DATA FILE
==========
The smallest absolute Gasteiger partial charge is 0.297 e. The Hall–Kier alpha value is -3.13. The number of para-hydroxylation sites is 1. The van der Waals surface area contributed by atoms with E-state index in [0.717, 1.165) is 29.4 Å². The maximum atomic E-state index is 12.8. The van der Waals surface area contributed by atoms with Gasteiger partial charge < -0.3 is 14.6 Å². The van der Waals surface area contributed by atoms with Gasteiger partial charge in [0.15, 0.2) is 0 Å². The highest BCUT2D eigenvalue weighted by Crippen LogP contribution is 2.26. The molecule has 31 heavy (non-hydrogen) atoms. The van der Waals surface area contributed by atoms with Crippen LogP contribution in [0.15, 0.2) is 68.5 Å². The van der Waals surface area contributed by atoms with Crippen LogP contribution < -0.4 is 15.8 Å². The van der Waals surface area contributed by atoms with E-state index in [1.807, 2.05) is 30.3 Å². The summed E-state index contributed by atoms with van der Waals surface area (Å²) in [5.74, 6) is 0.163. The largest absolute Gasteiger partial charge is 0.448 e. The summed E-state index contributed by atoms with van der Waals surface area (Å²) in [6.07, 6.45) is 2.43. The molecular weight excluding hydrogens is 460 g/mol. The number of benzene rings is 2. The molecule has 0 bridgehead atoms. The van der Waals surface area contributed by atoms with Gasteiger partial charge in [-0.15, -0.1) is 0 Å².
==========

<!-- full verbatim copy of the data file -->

The smallest absolute Gasteiger partial charge is 0.297 e. The Hall–Kier alpha value is -3.13. The number of para-hydroxylation sites is 1. The van der Waals surface area contributed by atoms with E-state index in [0.717, 1.165) is 29.4 Å². The maximum atomic E-state index is 12.8. The van der Waals surface area contributed by atoms with Gasteiger partial charge < -0.3 is 14.6 Å². The van der Waals surface area contributed by atoms with Gasteiger partial charge in [0.15, 0.2) is 0 Å². The highest BCUT2D eigenvalue weighted by Crippen LogP contribution is 2.26. The molecule has 31 heavy (non-hydrogen) atoms. The van der Waals surface area contributed by atoms with Crippen LogP contribution in [0.15, 0.2) is 68.5 Å². The van der Waals surface area contributed by atoms with Crippen LogP contribution < -0.4 is 15.8 Å². The van der Waals surface area contributed by atoms with E-state index in [1.807, 2.05) is 30.3 Å². The summed E-state index contributed by atoms with van der Waals surface area (Å²) in [5.74, 6) is 0.163. The largest absolute Gasteiger partial charge is 0.448 e. The summed E-state index contributed by atoms with van der Waals surface area (Å²) in [6.07, 6.45) is 2.43. The molecular weight excluding hydrogens is 460 g/mol. The number of benzene rings is 2. The molecule has 0 bridgehead atoms. The van der Waals surface area contributed by atoms with Gasteiger partial charge in [-0.15, -0.1) is 0 Å².